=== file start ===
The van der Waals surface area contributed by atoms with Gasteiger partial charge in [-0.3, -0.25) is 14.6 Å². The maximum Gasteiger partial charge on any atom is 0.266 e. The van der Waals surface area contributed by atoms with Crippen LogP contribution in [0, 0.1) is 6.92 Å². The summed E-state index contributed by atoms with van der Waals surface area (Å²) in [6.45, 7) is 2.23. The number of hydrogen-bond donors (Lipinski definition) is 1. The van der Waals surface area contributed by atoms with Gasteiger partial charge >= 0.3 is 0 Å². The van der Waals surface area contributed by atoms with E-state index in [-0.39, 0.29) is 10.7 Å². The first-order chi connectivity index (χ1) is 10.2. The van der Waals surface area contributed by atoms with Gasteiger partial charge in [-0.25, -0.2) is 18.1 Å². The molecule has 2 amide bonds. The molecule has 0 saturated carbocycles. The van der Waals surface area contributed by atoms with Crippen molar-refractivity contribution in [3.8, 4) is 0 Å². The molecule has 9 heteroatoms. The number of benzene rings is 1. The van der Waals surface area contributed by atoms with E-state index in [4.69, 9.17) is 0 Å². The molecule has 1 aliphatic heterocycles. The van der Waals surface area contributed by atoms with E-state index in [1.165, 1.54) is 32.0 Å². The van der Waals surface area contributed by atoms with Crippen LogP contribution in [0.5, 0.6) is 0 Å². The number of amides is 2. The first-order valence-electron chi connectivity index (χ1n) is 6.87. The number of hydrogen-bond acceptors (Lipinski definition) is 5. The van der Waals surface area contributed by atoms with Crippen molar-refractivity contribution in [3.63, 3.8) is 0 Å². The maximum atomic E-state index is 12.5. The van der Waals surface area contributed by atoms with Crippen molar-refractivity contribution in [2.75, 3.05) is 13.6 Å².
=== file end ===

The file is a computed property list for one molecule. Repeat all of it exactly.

The van der Waals surface area contributed by atoms with Gasteiger partial charge in [-0.3, -0.25) is 14.6 Å². The maximum Gasteiger partial charge on any atom is 0.266 e. The van der Waals surface area contributed by atoms with Crippen LogP contribution in [0, 0.1) is 6.92 Å². The summed E-state index contributed by atoms with van der Waals surface area (Å²) in [6.45, 7) is 2.23. The number of hydrogen-bond donors (Lipinski definition) is 1. The van der Waals surface area contributed by atoms with Gasteiger partial charge >= 0.3 is 0 Å². The van der Waals surface area contributed by atoms with E-state index in [-0.39, 0.29) is 10.7 Å². The first-order chi connectivity index (χ1) is 10.2. The van der Waals surface area contributed by atoms with Gasteiger partial charge in [-0.25, -0.2) is 18.1 Å². The molecule has 2 amide bonds. The molecule has 0 saturated carbocycles. The van der Waals surface area contributed by atoms with Crippen molar-refractivity contribution in [3.8, 4) is 0 Å². The molecule has 9 heteroatoms. The number of benzene rings is 1. The van der Waals surface area contributed by atoms with E-state index in [4.69, 9.17) is 0 Å². The molecule has 1 aliphatic heterocycles. The van der Waals surface area contributed by atoms with E-state index in [1.165, 1.54) is 32.0 Å². The van der Waals surface area contributed by atoms with Crippen LogP contribution in [0.5, 0.6) is 0 Å². The number of amides is 2. The first-order valence-electron chi connectivity index (χ1n) is 6.87. The number of hydrogen-bond acceptors (Lipinski definition) is 5. The van der Waals surface area contributed by atoms with Crippen molar-refractivity contribution in [3.63, 3.8) is 0 Å². The maximum atomic E-state index is 12.5. The van der Waals surface area contributed by atoms with Crippen molar-refractivity contribution in [2.75, 3.05) is 13.6 Å².